Manufacturing problems and costs associated with a new device-focused strategy hurt in Q1, but Hospira says efforts to fix troubled Rocky Mount facility are still on track.
The company saw an operating loss of $119m (€91m) for the quarter compared with income of $47m for the same three months of 2012. Revenue for Q1 also dropped 8.5% on last year to $884m.
Spokesman, Dan Rosenberg, told Outsourcing-Pharma.com the operating loss was due to “charges related to our new device strategy, along with the impact of costs associated with higher year-over-year manufacturing costs related to quality initiatives.”
Hospira has been working to improve quality for several years after warning letters from the US Food and Drug Administration (FDA). But, while some progress has been made – for example at the firm’s plant in Clayton, North Carolina – the 483s have kept on coming .
Despite the latest setback Hospira is confident it can address the manufacturing problems according to Rosenberg, who told us the March Rocky Mount 483 had not changed the “trajectory with regard to production and release levels.”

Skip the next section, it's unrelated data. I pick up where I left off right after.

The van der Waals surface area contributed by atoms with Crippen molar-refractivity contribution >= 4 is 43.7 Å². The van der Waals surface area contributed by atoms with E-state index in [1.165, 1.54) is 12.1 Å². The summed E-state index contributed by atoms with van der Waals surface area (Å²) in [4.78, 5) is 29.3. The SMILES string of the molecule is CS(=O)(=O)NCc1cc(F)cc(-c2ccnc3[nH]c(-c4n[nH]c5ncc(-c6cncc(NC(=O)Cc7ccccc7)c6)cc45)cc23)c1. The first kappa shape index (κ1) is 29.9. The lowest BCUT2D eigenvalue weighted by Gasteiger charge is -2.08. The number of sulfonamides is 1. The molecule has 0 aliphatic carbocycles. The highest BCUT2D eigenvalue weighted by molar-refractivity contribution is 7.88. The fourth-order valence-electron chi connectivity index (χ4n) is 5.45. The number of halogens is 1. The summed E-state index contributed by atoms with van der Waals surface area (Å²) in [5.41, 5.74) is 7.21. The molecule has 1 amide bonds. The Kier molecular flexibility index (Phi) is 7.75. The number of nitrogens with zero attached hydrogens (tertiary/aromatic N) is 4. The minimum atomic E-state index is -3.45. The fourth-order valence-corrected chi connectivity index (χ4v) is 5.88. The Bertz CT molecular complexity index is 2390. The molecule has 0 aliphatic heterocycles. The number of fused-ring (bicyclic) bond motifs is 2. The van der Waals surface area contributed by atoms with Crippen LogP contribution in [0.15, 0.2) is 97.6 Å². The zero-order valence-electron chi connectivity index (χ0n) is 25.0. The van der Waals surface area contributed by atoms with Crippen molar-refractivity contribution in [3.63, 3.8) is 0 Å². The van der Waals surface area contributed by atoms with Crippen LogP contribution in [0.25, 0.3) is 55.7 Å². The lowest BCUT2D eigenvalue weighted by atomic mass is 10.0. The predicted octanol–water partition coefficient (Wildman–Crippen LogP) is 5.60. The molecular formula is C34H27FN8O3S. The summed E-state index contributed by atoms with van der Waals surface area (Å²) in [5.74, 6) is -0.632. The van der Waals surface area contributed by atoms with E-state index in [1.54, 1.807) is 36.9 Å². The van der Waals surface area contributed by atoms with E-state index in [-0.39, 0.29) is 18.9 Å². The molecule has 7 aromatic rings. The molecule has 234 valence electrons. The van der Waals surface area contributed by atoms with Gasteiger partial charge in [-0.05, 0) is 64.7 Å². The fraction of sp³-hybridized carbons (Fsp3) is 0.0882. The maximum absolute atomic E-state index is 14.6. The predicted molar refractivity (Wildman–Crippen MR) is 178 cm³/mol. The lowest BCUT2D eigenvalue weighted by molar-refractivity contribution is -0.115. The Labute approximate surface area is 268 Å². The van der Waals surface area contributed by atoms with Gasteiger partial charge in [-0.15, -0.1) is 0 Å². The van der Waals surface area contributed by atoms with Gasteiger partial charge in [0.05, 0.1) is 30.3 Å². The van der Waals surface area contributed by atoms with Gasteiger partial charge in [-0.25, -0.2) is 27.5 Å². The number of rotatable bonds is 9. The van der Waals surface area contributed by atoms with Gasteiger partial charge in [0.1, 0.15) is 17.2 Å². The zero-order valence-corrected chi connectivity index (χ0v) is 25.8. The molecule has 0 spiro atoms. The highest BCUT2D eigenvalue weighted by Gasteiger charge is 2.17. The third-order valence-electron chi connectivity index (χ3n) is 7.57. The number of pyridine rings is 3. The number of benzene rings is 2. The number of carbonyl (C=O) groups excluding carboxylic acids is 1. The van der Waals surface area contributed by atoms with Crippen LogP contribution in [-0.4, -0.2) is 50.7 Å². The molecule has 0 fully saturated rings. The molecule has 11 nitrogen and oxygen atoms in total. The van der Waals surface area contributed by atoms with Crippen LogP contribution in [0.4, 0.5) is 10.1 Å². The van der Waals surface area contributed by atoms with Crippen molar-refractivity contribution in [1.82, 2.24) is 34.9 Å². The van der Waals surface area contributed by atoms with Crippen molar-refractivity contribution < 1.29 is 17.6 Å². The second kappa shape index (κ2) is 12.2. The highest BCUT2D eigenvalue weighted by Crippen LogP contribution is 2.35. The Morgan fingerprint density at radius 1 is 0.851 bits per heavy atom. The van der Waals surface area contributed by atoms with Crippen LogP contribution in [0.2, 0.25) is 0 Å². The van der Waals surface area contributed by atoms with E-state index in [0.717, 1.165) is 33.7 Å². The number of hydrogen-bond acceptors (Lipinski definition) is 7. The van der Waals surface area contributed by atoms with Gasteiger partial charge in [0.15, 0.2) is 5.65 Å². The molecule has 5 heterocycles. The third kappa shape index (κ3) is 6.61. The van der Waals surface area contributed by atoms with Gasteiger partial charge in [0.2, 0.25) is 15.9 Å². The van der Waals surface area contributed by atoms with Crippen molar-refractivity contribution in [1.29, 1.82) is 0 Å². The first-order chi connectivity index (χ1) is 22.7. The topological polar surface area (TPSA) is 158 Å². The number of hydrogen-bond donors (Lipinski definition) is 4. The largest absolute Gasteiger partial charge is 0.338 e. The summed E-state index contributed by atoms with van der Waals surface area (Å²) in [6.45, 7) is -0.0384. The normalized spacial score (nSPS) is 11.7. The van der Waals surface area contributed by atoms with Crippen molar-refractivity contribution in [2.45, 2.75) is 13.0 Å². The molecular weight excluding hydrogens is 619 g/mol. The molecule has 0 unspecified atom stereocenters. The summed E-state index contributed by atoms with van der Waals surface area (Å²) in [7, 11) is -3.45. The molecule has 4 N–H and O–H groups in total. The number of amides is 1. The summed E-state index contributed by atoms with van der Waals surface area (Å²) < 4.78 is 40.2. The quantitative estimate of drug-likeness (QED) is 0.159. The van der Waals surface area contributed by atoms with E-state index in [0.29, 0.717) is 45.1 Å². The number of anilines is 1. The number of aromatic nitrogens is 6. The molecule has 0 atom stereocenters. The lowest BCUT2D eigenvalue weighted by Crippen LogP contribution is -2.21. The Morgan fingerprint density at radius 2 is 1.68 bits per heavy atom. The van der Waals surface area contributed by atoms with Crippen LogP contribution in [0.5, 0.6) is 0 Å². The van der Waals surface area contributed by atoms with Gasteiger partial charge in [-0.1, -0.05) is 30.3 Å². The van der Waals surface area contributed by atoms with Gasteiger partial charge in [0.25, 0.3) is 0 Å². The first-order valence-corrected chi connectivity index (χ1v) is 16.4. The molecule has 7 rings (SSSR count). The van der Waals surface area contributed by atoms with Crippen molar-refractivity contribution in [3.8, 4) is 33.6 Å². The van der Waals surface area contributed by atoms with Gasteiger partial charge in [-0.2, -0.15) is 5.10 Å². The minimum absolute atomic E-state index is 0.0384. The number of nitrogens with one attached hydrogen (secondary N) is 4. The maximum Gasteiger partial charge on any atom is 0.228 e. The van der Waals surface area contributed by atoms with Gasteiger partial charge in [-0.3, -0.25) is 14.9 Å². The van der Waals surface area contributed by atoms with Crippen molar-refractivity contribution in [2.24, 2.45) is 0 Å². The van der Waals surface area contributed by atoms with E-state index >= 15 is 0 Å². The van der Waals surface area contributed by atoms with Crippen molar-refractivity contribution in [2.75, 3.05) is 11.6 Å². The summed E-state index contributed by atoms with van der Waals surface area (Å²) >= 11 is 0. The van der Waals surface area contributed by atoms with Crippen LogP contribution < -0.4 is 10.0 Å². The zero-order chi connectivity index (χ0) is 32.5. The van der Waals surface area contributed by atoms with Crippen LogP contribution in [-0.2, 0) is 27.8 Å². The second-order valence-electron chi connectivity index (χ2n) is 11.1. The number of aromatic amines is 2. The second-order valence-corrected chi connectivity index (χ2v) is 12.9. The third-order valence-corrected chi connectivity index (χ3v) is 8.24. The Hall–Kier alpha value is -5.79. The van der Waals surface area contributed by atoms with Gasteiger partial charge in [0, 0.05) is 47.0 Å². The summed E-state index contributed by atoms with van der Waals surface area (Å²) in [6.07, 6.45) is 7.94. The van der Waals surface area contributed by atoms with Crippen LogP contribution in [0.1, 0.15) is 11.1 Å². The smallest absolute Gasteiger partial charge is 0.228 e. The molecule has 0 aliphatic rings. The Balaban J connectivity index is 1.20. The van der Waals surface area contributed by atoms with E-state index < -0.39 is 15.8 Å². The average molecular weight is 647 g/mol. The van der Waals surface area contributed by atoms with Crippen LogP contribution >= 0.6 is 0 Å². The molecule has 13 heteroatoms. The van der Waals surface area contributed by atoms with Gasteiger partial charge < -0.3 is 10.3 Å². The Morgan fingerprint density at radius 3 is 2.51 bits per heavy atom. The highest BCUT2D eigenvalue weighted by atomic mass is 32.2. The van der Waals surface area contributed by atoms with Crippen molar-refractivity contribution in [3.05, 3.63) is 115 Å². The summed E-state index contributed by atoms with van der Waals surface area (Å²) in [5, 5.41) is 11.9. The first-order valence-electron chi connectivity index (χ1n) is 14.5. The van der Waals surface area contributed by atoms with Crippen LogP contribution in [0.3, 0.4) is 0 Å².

He added that the incremental increases in manufacturing since the company elected to extend already scheduled maintenance shutdowns of the plant were moving forward as previously stated .
The comments echoed those of Hospira CEO Michael Ball who said remediation efforts at the plant are “progressing very nicely” during the firm’s conference call last Wednesday.
Ball explained that: “A number of the  observations were related to remediation efforts already underway or issues that had been self-identified, which were slated to be addressed in the later part of the plant's remediation and modernization plan.”
He added that the company has, using a number of consultants across its facilities assured the FDA “everything that could be done is being done to keep this remediation on track while increasing supply to the market.”
The impact of Hospira’s quality issues in North Carolina has not been limited to the firm’s financials. The various manufacturing interruptions have also restricted the supply of critical drugs, according to Rosenberg.
He said that while it is not “Hospira’s practice to identify which drugs we produce at which plants” but Rosenberg did admit “many of our drugs currently listed in shortage are produced today in Rocky Mount.”
Again, this echoed comments by Ball who told investors last week that: “The drug shortage issue is still very alive as alternative manufacturers of some drugs are “are now off market” and Hospira is “finding more and more demands… to get product out there into the market.”